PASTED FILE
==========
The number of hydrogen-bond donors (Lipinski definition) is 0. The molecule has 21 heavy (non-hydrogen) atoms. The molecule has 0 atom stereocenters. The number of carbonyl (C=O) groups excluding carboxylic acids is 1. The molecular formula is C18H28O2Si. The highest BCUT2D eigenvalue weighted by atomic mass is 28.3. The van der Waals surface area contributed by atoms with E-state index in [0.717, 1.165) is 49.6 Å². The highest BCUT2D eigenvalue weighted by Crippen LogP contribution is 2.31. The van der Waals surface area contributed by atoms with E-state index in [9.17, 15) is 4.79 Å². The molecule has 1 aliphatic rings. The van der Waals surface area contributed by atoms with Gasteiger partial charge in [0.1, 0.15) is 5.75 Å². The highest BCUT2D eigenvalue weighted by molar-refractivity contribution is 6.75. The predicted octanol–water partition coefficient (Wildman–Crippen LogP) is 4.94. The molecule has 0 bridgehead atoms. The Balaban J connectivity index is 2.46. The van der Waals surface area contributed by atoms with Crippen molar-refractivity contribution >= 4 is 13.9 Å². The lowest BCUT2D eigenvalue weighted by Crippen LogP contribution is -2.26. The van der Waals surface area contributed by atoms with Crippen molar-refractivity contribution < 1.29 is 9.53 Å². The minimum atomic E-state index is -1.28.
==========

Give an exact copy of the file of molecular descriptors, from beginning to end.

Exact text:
The number of hydrogen-bond donors (Lipinski definition) is 0. The molecule has 21 heavy (non-hydrogen) atoms. The molecule has 0 atom stereocenters. The number of carbonyl (C=O) groups excluding carboxylic acids is 1. The molecular formula is C18H28O2Si. The highest BCUT2D eigenvalue weighted by atomic mass is 28.3. The van der Waals surface area contributed by atoms with E-state index in [0.717, 1.165) is 49.6 Å². The highest BCUT2D eigenvalue weighted by Crippen LogP contribution is 2.31. The van der Waals surface area contributed by atoms with E-state index in [9.17, 15) is 4.79 Å². The molecule has 1 aliphatic rings. The van der Waals surface area contributed by atoms with Gasteiger partial charge in [0.1, 0.15) is 5.75 Å². The highest BCUT2D eigenvalue weighted by molar-refractivity contribution is 6.75. The predicted octanol–water partition coefficient (Wildman–Crippen LogP) is 4.94. The molecule has 0 bridgehead atoms. The Balaban J connectivity index is 2.46. The van der Waals surface area contributed by atoms with Crippen molar-refractivity contribution >= 4 is 13.9 Å². The lowest BCUT2D eigenvalue weighted by Crippen LogP contribution is -2.26. The van der Waals surface area contributed by atoms with Crippen molar-refractivity contribution < 1.29 is 9.53 Å². The minimum atomic E-state index is -1.28.